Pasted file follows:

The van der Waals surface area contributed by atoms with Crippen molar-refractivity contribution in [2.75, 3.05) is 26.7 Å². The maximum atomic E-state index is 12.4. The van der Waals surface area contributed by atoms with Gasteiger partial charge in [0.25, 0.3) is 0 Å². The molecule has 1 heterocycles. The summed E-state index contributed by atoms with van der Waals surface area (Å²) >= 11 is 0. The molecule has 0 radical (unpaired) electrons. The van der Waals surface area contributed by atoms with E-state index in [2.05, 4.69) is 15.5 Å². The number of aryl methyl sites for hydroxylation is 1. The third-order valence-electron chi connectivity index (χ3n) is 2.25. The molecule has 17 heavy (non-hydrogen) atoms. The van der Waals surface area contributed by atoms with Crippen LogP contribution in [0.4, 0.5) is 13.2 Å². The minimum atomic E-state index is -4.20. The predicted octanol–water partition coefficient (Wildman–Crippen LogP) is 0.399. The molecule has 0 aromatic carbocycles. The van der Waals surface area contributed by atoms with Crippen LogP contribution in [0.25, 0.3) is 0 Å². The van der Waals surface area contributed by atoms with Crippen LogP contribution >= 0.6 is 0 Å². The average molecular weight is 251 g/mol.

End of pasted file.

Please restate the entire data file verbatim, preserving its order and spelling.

The van der Waals surface area contributed by atoms with Crippen molar-refractivity contribution in [2.75, 3.05) is 26.7 Å². The maximum atomic E-state index is 12.4. The van der Waals surface area contributed by atoms with Gasteiger partial charge in [0.25, 0.3) is 0 Å². The molecule has 1 heterocycles. The summed E-state index contributed by atoms with van der Waals surface area (Å²) >= 11 is 0. The molecule has 0 radical (unpaired) electrons. The van der Waals surface area contributed by atoms with E-state index in [2.05, 4.69) is 15.5 Å². The number of aryl methyl sites for hydroxylation is 1. The third-order valence-electron chi connectivity index (χ3n) is 2.25. The molecule has 17 heavy (non-hydrogen) atoms. The van der Waals surface area contributed by atoms with Crippen LogP contribution in [0.4, 0.5) is 13.2 Å². The minimum atomic E-state index is -4.20. The predicted octanol–water partition coefficient (Wildman–Crippen LogP) is 0.399. The molecule has 0 aromatic carbocycles. The van der Waals surface area contributed by atoms with Crippen LogP contribution in [0.25, 0.3) is 0 Å². The van der Waals surface area contributed by atoms with Crippen LogP contribution >= 0.6 is 0 Å². The average molecular weight is 251 g/mol.